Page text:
In March, Ripken Baseball announced it planned to sell a majority stake in the Aberdeen IronBirds in order to refocus the bulk of its efforts into the youth baseball arm of its operations. Six months later, nothing has changed. The group is still looking to sell, but is waiting for the right buyer and the right set of circumstances to come along.
“We’re just taking it real slow and waiting for the right partner, right person,” Joe Geier, a certified public accountant who is helping Ripken Baseball oversee the sale, said. “It’s not listed with a broker publicly. Everyone knows it’s for sale, but we’re just waiting for the right partner to come along. We’re just taking our time.”
There have been several inquiries into the team, and a couple of groups have done some initial digging and due diligence into the IronBirds, but right now no sale is imminent. There are also a few variables at play that may have cooled interest a bit.
First, the team’s attendance dropped by 7.3 percent from 2016 to 2017. That’s not a huge surprise when you consider that every team in the New York-Penn League except Williamsport saw decreased attendance this year, but it’s not helpful regardless. Plus, the team installed a new scoreboard and a new video board to the Ironbirds’ ballpark in time for the 2017 season and would like more time for those upgrades to take effect before taking a more aggressive approach to selling the team.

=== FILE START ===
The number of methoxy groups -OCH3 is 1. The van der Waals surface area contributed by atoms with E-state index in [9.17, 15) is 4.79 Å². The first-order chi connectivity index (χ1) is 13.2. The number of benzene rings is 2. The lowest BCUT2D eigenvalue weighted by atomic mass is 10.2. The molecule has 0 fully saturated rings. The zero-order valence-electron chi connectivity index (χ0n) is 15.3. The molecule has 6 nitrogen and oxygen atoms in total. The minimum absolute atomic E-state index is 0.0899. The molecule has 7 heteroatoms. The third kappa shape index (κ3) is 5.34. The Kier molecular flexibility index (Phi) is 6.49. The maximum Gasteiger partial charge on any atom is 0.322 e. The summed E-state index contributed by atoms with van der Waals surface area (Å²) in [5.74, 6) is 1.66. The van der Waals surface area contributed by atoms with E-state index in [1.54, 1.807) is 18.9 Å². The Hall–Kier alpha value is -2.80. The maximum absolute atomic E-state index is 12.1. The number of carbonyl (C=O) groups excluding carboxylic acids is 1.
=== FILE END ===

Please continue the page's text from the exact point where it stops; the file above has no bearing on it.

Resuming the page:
“Last year, the team had a couple of hiccups which could have affected the price,” Geier said. “We put a new scoreboard and a new video board in this year and made some big improvements, so (general manager) Matt Slatus asked ‘Would you mind slowing this down a little bit. I’d like the opportunity to really turn this around. I think it would have a lot more value,’ so we told Matt we would slow it down to give him the opportunity to really spruce things up and make it even that much better.”
With that in mind, it seems highly likely that the IronBirds will be still be owned fully by the Ripkens come Opening Day in 2018. This will give Slatus, who will be in his second year as GM, time to continue his efforts to boost attendance as the team spruces itself up for sale.
“The old GM may have taken his eye off the ball a little bit and ticket sales may have dropped a little bit,” Geier said. “There were some improvements that needed to be done to the stadium with the video board and some other things that spruce up the place, and we’ve done that this year. That will help with the sale tremendously.”